7.1. PCC has the following policies that are relevant to the identification of modern slavery risks and the steps it takes to prevent slavery and human trafficking in its operations. All policies are readily available to staff and are also available by contacting the Council direct (please email Caroline.Hopper@portsmouthcc.gov.uk )

7.1.2. Whistle blowing policy – the council encourages all its employees, councillors, contractors, their agents and/or subcontractors, consultants, suppliers and service providers to report concerns about any aspect of service provision, conduct of officers and others acting on behalf of the Council, or the supply chain. The policy is designed to make it easy to make disclosures without fear of discrimination and/or victimisation. The policy was reviewed in January 2022.

7.1.3. Employee Code of Conduct – the council’s employee code of conduct (Council Constitution, Part 4C) makes clear to employees the actions and behavior expected of them when representing the council. The council strives to maintain the highest standards of employee conduct and ethical behavior when managing the supply chain. View the council’s constitution.

7.1.4. Recruitment policy – the council adheres to robust continuing employment checks/standards, this includes ensuring identities and qualifications, UK address, right to work in the UK, (i.e. people bought into the country illegally will not have a National Insurance number), suitable references and payroll information. The organisation uses only specified, reputable employment agencies to source labour and always verifies the practices of any new agency it is using before accepting workers from that agency. The recruitment policy is due to be updated shortly.

7.1.5. Fraud and Anti-corruption policy – this requires staff to perform business activities with due diligence in a transparent and ethical manner and to encourage the reporting of suspected wrongdoing.

8. Safeguarding policies and procedures - children and adults

8.1. The children and adults safeguarding partnerships provide city wide governance in relation to identification, referral and support of vulnerable children and adults who may be subject to abuse or exploitation. Portsmouth Multi-agency Safeguarding Hubs for children and adults will assess the need for referral to the National Referral Mechanism. Please refer to the links previously provided for details.

9. Training

9.1. Modern slavery and human trafficking is included within the council’s safeguarding training for staff working in children and adult services. This training is mandatory for the social care workforce and is consistent with that of other local authorities across the county. In the past 12 months 699 social care staff attended these safeguarding courses. This includes 462 staff from other areas of the council: housing officers, finance staff, building maintenance staff etc.

Council Directors agreed to extend training to a wider group of staff, following an internal audit. This will increase opportunities for identifying and responding to incidents and reports. A focused video-based e-learning package on Modern Slavery, and a Skills Booster course are also available to PCC staff and councillors. In the past 12 months (April 22-31 March 23) 93 staff took these courses – 69 of whom were not social care employees (up from 38 in 21/22). In total, since January 2020, 155 staff have completed the e-learning course. Training uptake is monitored by the Governance and Audit Committee.

9.2. A Modern Slavery update is included in regular community safety briefings to directorate management teams and a short animation highlighting hidden vulnerabilities has been commissioned and included in the council’s induction program for all new staff from June 23. The animation is also available on the Adult Safeguarding Board website.
9.3. Elected Council members have their own directory of training and will be able to access the new Modern Slavery e-learning as well as safeguarding workshops and the Skills Booster course.  In addition to this the Local Government Association have a Councillor guide to tackling modern slavery that is available on their website Councillor guide to tackling modern slavery (local.gov.uk). All Councillors have also been offered face to face training.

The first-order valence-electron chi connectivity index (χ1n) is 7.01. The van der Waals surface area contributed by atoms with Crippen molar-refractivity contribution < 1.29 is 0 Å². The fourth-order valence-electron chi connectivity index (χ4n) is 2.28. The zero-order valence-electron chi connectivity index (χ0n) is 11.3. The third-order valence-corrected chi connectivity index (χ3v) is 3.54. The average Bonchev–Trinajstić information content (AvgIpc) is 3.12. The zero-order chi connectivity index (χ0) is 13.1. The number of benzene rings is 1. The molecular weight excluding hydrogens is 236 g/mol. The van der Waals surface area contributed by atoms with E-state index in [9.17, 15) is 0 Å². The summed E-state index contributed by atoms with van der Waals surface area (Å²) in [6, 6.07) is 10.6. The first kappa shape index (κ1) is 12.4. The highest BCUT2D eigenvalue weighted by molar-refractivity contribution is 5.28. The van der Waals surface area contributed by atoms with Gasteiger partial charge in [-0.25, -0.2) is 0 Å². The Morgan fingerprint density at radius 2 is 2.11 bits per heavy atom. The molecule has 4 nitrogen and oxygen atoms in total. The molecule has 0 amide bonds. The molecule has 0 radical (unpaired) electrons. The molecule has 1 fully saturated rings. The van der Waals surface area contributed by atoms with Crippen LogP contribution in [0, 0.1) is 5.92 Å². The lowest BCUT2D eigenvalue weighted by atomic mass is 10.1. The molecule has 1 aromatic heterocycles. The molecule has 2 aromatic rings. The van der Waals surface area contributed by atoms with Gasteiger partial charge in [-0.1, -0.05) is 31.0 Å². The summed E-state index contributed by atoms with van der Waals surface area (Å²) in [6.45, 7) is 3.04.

10. Auditing and evidence

10.1. The Council is committed to a programme of scrutiny and continuous improvement and completed a detailed compliance audit during 2019/20. The most recent audit carried out in September 2022, and approved by the Governance and Audit Committee, found improved levels of assurance across the risks identified. Internal auditing staff will include Modern Slavery service audits in regular discussions with senior management teams. The improvement programme is based on risks identified during the latest audit as well as discussion at regular working group meetings, chaired by the Director of Corporate Services. The programme for 2023/24 includes:

10.1.1. Strategic Leadership – An annual report is submitted to the Governance and Audit Committee as part of corporate health monitoring process. Regular Modern Slavery working group meetings chaired by the Director of Corporate Services monitors the improvement plan.

10.1.2. Working with partners – continue to work in active partnership with the Police and Crime Commissioner for Hampshire and Isle of Wight and local safeguarding boards. Support the Hampshire and Isle Of Wight Modern Slavery Partnership; contribute to the review of the 2023 strategy and ensure Portsmouth is represented at an appropriate level at the Modern Slavery Partnership Board and sub-groups. Work with Police colleagues to improve local data analysis, emergency planning procedures and enforcement operations.

10.1.3. Raising awareness – continue to raise awareness of modern slavery by supporting Hampshire-wide communication campaign to compliment annual national Anti-Slavery activity in October and expanding training across the organization

10.1.4. Develop and expand training – Continue to increase the number of non-social care staff and elected councillors accessing e-learning and/or face to face training on modern slavery.

10.1.5. Procurement and supply chains – Continue to undertake a minimum of two supply chain audits per year and develop a longer-term audit framework for high-risk contracts. Continue to develop a procurement strategy linked with longer term work on social value.

10.1.6. Policies and processes – review all HR policies associated with identifying and combatting modern slavery.

10.1.7. Enforcement and disruption – continue to support police led community safety responses and disruption activities, improve local data gathering, working alongside partner agencies such as the police, fire service and health services to target enforcement activity.


This statement was approved by Portsmouth City Council on 18 July 2023